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Wednesday, 3 February 2010

Greece and Spain must go back to being poor

Spurn any feeling of Shadenfreude that Greece's parlous economic state may engender and forget any prospect of the Euro collapsing; the EU's grasping tentacles have a claim on the UK to subsidise failing eurozone economies, despite our not being in the eurozone, and it's decided by majority vote. The Germans may soon be standing on the doorstep asking us for £5bn. And if Spain gets in on the act, it could be a lot more.

A Prime Minister with even a hint of spine (that's courage, Gordon) would refuse to pay; it's their euro, let Germany bail them out. Except the Germans are unwilling to spend their own money - they want to use ours.

The alternative solution is an attractive one. Let Greece go back to the drachma and Spain to the peseta, allowing them to savagely devalue their currencies, go back to being poor and making their countries affordable holiday destinations once more.


Weekend Yachtsman said...

" The Germans may soon be standing on the doorstep asking us for £5bn."


To bail out the Greeks, when our own position is just as dodgy?

So the EU's plan is that we should borrow more so that the Greek socialists don't have to face up to reality?

This had better be a joke.

Surely even Brown is not going to fall for that one.

Krauser said...

Agreed, but I've got one point - Spain and Greece never stopped being poor, all those assets and foreign investment came with liabilities. Their level of capital formation barely increased.

Mike Spilligan said...

Weekend Yachtsman: "Surely even Brown is not going to fall for that one."
He'll wilfully "fall" for it as he hasn't got that new EU job lined up yet.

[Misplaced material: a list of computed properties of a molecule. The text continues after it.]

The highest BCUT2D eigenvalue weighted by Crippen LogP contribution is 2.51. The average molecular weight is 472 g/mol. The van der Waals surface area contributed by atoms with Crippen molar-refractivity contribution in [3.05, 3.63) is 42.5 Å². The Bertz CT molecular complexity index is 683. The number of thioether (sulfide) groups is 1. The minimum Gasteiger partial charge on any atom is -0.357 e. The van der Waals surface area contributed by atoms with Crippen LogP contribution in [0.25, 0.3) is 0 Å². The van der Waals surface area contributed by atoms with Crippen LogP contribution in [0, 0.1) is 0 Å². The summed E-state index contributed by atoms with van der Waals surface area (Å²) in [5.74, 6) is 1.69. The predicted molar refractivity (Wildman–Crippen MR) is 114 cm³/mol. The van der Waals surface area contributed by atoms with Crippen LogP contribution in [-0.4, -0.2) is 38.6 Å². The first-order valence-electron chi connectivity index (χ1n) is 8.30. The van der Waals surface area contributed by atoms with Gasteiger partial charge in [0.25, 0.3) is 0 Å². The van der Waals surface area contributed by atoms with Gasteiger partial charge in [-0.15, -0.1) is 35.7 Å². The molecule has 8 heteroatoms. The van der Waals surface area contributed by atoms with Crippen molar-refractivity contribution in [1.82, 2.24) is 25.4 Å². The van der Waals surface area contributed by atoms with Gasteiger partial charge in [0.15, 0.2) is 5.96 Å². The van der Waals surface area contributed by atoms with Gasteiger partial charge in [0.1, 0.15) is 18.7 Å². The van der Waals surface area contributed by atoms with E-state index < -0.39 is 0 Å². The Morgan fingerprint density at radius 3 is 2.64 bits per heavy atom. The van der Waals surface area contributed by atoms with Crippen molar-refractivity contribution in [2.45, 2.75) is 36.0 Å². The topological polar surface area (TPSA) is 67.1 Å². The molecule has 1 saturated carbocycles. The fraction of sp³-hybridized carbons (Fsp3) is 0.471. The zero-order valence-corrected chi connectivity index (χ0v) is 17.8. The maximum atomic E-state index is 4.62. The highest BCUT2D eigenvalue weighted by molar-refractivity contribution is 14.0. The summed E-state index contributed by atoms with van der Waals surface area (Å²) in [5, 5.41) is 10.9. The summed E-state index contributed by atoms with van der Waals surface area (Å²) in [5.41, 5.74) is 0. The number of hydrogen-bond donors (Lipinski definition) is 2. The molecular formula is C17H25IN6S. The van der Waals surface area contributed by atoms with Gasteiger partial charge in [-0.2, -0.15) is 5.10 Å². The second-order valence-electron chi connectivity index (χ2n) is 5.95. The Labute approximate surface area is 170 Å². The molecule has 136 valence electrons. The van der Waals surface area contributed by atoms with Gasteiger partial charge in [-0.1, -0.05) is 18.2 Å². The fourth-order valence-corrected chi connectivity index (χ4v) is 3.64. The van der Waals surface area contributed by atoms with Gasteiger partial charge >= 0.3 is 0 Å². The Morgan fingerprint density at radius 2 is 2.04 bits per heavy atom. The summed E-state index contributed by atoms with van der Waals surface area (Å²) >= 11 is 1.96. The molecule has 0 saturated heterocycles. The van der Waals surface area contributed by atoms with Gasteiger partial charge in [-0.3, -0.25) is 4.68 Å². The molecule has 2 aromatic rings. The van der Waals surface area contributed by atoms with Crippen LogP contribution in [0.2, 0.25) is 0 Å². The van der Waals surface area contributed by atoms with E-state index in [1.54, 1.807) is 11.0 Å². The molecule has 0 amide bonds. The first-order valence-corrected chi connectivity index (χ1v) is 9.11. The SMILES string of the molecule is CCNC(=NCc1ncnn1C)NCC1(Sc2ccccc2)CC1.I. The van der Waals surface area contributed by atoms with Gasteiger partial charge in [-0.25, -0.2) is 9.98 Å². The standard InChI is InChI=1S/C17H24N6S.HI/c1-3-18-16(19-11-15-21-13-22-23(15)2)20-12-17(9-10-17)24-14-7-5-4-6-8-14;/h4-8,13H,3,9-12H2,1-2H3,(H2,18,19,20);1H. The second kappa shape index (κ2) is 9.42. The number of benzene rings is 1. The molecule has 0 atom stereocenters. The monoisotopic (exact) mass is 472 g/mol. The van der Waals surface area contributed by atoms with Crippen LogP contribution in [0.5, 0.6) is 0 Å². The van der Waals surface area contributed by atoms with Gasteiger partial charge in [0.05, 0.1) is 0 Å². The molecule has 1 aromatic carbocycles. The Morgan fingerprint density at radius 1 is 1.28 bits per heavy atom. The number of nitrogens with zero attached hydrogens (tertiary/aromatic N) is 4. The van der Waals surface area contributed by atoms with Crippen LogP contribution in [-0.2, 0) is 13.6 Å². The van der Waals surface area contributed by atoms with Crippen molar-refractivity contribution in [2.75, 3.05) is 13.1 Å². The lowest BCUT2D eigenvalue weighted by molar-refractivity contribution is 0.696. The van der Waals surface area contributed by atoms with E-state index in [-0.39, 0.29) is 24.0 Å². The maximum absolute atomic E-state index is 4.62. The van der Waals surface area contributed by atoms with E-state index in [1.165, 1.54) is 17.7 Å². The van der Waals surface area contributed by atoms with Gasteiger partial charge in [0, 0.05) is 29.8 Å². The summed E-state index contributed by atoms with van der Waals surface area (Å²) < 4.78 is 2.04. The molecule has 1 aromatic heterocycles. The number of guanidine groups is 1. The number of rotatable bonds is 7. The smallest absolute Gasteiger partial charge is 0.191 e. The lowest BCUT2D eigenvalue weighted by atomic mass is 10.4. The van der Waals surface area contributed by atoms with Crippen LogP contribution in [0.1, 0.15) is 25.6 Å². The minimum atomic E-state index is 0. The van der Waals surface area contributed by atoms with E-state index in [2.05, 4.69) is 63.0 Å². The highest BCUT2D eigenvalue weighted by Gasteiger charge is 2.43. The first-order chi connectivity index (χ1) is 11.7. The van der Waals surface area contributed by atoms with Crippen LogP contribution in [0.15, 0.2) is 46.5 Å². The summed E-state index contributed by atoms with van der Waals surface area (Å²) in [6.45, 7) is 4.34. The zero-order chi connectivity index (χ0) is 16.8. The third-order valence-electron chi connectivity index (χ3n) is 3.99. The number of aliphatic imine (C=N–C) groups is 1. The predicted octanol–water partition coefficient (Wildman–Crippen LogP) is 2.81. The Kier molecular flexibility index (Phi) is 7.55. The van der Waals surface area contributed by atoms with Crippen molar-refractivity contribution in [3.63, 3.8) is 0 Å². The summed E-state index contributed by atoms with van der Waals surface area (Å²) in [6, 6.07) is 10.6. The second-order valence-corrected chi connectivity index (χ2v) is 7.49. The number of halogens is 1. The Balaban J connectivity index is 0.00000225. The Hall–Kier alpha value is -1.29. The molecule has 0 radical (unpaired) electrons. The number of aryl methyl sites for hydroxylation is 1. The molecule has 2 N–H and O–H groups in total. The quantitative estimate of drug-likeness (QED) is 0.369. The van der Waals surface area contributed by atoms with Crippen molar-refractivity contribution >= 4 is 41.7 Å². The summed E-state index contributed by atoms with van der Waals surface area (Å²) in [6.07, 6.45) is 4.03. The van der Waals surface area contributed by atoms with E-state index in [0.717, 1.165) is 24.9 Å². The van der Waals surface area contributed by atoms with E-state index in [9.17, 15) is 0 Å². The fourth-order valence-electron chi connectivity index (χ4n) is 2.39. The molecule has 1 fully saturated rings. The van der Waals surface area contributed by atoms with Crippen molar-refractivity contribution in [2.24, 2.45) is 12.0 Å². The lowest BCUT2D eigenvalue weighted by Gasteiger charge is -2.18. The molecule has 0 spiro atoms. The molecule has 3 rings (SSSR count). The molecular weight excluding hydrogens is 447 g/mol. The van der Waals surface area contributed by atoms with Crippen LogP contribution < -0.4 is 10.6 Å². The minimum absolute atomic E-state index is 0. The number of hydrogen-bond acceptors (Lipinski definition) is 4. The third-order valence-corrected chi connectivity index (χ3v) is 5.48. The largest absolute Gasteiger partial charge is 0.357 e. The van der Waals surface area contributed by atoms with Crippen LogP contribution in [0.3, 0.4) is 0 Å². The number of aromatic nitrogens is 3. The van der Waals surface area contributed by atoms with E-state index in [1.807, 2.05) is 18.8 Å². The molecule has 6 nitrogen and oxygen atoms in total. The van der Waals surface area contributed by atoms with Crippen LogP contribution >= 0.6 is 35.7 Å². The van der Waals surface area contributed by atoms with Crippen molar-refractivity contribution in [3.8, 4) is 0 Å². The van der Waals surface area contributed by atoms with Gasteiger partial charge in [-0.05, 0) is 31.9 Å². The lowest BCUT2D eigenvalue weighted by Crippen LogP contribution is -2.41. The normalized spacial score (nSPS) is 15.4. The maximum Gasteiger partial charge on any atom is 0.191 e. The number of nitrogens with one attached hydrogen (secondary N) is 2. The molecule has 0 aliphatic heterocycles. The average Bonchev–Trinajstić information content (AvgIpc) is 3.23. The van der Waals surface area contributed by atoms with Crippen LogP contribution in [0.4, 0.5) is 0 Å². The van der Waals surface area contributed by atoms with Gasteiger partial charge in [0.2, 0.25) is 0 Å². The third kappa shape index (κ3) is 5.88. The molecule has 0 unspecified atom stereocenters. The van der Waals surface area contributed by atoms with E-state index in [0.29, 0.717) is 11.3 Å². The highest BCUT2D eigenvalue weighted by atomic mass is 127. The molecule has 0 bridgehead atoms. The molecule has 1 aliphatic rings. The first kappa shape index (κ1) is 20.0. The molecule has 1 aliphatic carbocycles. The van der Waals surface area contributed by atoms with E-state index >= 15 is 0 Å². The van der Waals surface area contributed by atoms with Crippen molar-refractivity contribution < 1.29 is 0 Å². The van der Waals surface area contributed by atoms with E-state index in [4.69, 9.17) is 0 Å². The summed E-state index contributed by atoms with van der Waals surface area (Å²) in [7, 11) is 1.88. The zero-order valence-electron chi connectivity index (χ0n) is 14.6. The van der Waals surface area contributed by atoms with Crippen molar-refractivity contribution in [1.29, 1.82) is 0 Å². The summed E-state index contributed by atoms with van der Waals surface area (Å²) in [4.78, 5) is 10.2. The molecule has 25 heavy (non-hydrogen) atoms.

Blue Eyes said...

Same thing needs to happen to Britain, too. None of us want to give up our luxurious lifestyles but the fact remains that we do very little to international standards.

Ultimately it is productivity which determines wealth, and Britain ain't producing much.

English Pensioner said...

I just wonder about people who have money in Santander, AKA Abbey if Spain drops out of the Euro. Will the government have to rescue them like those who invested in Iceland?

Demetrius said...

Perhaps the Mediterranean lot could have an alternative currency? Say the aureus, the denarius, the sestertius, the dupondius, and the as. They could also have a common armed force based on Rome to administer it as well as a clearly defined social structure.

Ed P said...

Blue Eyes is correct - the UK is just as badly off and we are "living on borrowed time". And the UK's AAA rating could be gone in a few weeks time, resulting in a big jump in inflation and the cost of borrowing.
Double dip recession, huh, you were lucky - we 'ad a triple dip. Youngsters nowadays don't know how lucky they are, etc, etc, etc.